They had also obtained the grace of meekness, and had become gentle, humble, contented, weaned from the world, submissive to the Lord’s will, ready to overlook the offenses of others, having learned to pray, “Forgive us our debts, as we forgive our debtors,” -no small blessing this. They had indeed obtained mercy, when their proud heart was brought low, and their haughty spirit was bowed down, and they had become meek and lowly, in measure like their Lord.

They had obtained yet further grace, for they had been taught to hunger and thirst after righteousness. They had a spiritual appetite for the righteousness which is of God by faith. They had also a sad hunger for the practical inwrought righteousness which is the work of the Spirit of God. They loved that which was right, and they hungered to do it; they hungered to see others do right, they hungered to see the kingdom of righteousness established, and the truth of God prevailing over all the earth. Was not this to obtain mercy indeed? And if out of this grew the character of being merciful, it was not to be ascribed to anything in themselves, or regarded as a natural outgrowth of their own disposition, but as another gift of grace, another fruit which grew out of special fruits which had already been given. Was it not already said of these people, “There’s is the kingdom of heaven”? Had they not obtained mercy? Was it not said of them, “They shall be comforted”? Who dare say they had not obtained mercy? Had it not been said of them, “They shall inherit the earth”? What call ye this but mercy? Had not the voice of Christ declared, “They shall be filled”? Was not this mercy to the full? And therefore I say that the people our text speaks of were a people who had already obtained mercy, who were themselves singular trophies of mercy; and the fact that they displayed mercy to others was inevitable as a result of what had been done for them and wrought in them by the ever-blessed Spirit of God. They were not merciful because they were naturally tender-hearted, but merciful because, God had made them poor in spirit; not merciful because they had generous ancestors, but merciful because they themselves had mourned and been comforted. They were not merciful because they sought the esteem of their fellow-men but because they were themselves meek and lowly, and were inheriting the earth, and wished that others could enjoy as they did the blessing of heaven. They were not merciful because they could not help it, and felt bound to be so from some constraint from which they would gladly escape, but they were joyfully merciful, for they had hungered and thirsted after righteousness, and they had been filled.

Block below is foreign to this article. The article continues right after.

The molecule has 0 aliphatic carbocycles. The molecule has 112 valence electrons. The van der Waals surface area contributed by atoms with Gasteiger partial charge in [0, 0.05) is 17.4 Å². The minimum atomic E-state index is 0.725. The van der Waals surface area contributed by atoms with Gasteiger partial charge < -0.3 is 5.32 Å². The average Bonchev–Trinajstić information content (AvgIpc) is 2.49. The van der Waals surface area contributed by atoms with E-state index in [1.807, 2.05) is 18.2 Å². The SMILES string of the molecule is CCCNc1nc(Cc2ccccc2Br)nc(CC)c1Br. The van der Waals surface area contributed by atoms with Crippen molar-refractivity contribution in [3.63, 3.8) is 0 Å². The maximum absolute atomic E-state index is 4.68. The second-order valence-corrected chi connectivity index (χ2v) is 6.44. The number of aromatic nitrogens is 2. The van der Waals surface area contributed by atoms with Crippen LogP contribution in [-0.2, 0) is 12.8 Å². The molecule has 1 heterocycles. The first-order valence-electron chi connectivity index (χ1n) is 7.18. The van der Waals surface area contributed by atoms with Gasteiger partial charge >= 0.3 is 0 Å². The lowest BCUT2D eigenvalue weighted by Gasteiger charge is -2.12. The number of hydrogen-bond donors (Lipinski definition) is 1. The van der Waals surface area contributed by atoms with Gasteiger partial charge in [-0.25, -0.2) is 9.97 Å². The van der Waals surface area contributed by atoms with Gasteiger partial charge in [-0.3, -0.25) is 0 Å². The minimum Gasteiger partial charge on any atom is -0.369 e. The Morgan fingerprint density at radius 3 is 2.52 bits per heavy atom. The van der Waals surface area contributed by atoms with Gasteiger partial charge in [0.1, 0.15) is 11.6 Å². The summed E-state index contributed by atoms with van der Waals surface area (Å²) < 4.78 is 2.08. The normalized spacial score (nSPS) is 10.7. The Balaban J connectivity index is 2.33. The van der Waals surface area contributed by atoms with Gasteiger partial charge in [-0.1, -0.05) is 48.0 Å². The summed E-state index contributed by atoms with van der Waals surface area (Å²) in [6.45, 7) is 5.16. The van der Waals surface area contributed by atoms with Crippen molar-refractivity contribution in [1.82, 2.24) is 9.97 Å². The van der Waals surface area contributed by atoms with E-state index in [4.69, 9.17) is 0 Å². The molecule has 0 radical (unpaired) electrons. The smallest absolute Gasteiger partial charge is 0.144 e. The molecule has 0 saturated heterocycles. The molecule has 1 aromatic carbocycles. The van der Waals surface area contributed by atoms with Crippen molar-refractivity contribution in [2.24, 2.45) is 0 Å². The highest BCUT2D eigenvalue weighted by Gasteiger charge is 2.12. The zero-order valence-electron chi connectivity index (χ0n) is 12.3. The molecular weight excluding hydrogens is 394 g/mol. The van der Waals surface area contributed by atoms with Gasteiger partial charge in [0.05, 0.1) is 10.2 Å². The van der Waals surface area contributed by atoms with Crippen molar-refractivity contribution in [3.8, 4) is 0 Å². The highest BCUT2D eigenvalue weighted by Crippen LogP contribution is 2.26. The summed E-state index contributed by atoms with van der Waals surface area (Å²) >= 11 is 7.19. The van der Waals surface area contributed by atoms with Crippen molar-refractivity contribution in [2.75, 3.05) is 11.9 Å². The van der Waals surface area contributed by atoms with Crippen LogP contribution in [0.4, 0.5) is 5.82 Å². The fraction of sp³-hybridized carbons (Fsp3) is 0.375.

To be merciful would include, first of all, kindness to the sons of want and the daughters of penury. No merciful man could forget the poor. He who passed by their ills without sympathy, and saw their suffering without relieving them, might prate as he would about inward grace, but grace in his heart there could not be. The Lord does not own as of his family one who can see his brother have need, and shut up “his bowels of compassion from him.” The apostle John rightly asks, “How dwelleth the love of God in him?” No, the truly merciful are considerate of those who are poor. They think of them; their own comforts make them think of them; at other times, their own discomforts will. When they are sick, and they are surrounded with many alleviations, they wonder how those fare who are sick and in poverty too. When the blast is keen about them, and their garments are warm, they think with pity of those who shiver in the same cold, but are scantily covered with rags. Their sufferings and their joys alike help them to consider the poor. And they consider them practically. They do not merely say that they sympathize, and hope others will help; but they give of their substance according to their ability, joyfully and cheerfully, that the poor may not lack; and in dealing with them, they are not hard. They will remit, as far as they can justly do so, anything they may have demanded of them; and will not persecute them to the utmost extremity, and pinch and screw them, as those do who seek to skin a flint, and to obtain the last morsel and the uttermost farthing from the poorest of the poor. No, where God has given a man a new heart and a right spirit, there is great tenderness to all the poor, and especially great love to the poor saints; for, while every saint is an image of Christ, the poor saint is a picture of Christ set in the same frame in which Christ’s picture must ever be set — the frame of humble poverty. I see in a rich saint much that is like his Master, but I do not see how he could truthfully say, “I have not where to lay my head.” Nor do I wish him to say it; but when I see poverty, as well as everything else that is like Christ, I think I am bound to feel my heart specially going forth there. This is how we can still wash Christ’s feet by caring for the poorest of his people. This is how honorable women can still minister to him of their substance. This is how we can still make a great feast to which we may invite him, when we call together the poor, and the lame, and the halt, and the blind, who cannot recompense us, and we are content to do it for Jesus Christ’s sake. It is said of Chrysostom that he so continually preached the doctrine of almsgiving in the Christian church that they called him the preacher of alms, and methinks it was not an ill title for a man to wear. In these days, it has almost become a crime to relieve the poor; in fact, I do not know whether there are, not some statutes which might almost render us liable to prosecution for it. I can only say that the spirit of the times may be wise under some aspects, but it does not seem to me to be very clearly the spirit of the New Testament. The poor will never cease out of the land, and the poor will never cease out of the Church of Christ. They are Christ’s legacy to us. It is quite certain that the good Samaritan got more out of the poor man whom he found between Jerusalem and Jericho than the poor man got out of him. He had a little oil and wine, and two-pence, the expenses at the inn, but the Samaritan got his name into the Bible, and there it has been handed down to posterity,-a wonderfully cheap investment; and in everything that we give the blessing comes to those who give it, for ye know the words of the Lord Jesus, how he said, “It is more blessed to give than to receive.” Blessed are they who are merciful to the poor.